Thursday, February 15, 2018

Thames Watermen & Their Wherries

Thursday, February 15, 2018
Thames Waterman—circa 1825
Loretta reports:

By 1833, the time of A Duke in Shining Armor, it would have been simple enough for my hero and heroine to get on a steamboat to continue upriver from Battersea Bridge. I decided to put them on a wherry instead. The chances of mishap on either vessel were good: Steamboats exploded, and wherries overturned or lost passengers overboard. And of course, I’m always looking for ways to make my characters’ lives difficult.

The wherries, about which I knew next to nothing, however, were aesthetically pleasing, and turned out to have a long history, while the watermen had a distinctive character.
“As may easily be imagined, they formed very much of a caste by themselves… They were a rough, saucy, and independent lot, if we may judge from allusions to them which occur in the novels, comedies, farces, and popular songs of the last century.”Old and New London Vol 3
Thames Wherries, Richmond 1829
As to their vessels:
Thames Wherries.—Of all wherries in the world, none are so beautifully modelled or so light and graceful as the "trim-built wherries" of the Thames. They are constructed upon the most scientific and approved lines; the numerous boatbuilders daily endeavouring to outvie each other. These boats are truly a pattern for all nations, and are the especial admiration of foreigners, particularly the smaller craft, adapted for a party of five or six. They have a beautiful sharp bow, with graceful proportions, carrying the beam well aft, or gradually flaring from the bows, and finishing with a neat tapering stern: a chair rail, for a support to the back, is prettily arranged round the stern-sheets, where the company sit.  —H.C. Folkard, Esq., The Sailing Boat 1863 3rd ed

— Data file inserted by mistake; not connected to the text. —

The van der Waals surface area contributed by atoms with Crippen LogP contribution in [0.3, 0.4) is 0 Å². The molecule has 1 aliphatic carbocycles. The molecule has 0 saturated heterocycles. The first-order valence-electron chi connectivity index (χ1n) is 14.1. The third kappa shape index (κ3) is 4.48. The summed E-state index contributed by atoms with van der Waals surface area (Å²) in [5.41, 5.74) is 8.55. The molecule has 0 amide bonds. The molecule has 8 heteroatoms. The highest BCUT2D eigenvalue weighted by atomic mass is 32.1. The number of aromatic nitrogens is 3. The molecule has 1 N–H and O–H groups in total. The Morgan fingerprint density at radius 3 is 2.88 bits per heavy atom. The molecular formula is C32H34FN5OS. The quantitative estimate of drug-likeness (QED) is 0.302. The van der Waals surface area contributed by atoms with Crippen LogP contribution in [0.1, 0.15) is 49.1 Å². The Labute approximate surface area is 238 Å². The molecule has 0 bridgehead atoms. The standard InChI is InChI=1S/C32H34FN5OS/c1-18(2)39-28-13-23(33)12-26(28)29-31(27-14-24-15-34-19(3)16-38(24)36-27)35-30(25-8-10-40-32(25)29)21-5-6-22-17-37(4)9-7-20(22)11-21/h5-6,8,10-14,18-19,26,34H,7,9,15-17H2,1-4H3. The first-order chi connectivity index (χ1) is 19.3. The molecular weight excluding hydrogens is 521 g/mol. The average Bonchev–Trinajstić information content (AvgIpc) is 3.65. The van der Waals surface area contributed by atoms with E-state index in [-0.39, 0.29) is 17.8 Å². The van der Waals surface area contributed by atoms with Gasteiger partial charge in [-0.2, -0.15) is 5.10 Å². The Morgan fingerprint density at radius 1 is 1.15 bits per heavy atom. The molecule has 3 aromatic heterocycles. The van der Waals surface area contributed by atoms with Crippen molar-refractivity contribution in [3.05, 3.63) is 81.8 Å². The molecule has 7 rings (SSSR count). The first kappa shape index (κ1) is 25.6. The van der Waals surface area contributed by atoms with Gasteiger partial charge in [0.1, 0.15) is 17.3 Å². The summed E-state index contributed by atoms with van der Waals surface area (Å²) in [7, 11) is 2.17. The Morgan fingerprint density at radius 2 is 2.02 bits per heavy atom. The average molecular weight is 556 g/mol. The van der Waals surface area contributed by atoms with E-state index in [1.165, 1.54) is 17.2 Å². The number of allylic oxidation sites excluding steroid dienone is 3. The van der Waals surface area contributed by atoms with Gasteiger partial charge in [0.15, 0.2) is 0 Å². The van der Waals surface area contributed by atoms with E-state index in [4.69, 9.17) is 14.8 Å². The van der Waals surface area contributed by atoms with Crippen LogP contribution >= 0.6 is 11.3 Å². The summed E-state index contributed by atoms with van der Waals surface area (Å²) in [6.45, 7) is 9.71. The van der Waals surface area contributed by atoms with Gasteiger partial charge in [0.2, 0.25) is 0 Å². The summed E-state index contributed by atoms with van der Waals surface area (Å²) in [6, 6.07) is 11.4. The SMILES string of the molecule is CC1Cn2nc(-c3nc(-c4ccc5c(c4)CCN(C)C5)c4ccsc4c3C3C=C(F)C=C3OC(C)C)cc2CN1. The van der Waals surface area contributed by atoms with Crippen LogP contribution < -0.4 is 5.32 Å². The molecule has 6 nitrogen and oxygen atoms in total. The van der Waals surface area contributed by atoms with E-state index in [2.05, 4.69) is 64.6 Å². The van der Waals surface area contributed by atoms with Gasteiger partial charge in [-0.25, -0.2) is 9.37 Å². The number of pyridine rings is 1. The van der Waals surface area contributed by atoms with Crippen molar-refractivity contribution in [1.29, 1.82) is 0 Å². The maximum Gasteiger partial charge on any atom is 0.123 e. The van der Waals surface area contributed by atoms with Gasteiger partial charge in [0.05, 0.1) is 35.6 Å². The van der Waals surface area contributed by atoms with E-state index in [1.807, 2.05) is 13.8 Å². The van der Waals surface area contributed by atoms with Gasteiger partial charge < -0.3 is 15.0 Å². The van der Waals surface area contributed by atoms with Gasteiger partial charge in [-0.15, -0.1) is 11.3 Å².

Rowlandson, Thames Watermen 1807
Though I found images of wherries with a top covering, like the one described in the book, only recently did I come upon the term for these boats: “By a 'tilt' boat of course is meant a boat with a covering." —Old and New London Vol 3. Or, as the OED describes it: "tilt-boat n. [SE tilt-boat,] ‘a large rowing boat having a tilt or awning, formerly used on the Thames, esp. as a passenger boat between London and Gravesend."

Clicking on the image will enlarge it.  Clicking on the caption will take you to the source, where you can learn more and enlarge images as needed.


sirlancelot said...

Great post! It seems like the Thames wherries were smaller than their Norfolk wherrie cousins.
The other major type of boat on the Thames is of course the Thames Barge. These are large and can easily be recognized by their wineglass shaped transom sterns and red sails. These were quite capable of cross channel journeys and often went to the coast of Holland.
There are a couple still on the river, I nearly booked a ride on one last year. If you have seen the recent film Dunkirk, there is one amongst the fleet of "small boats" near the end.

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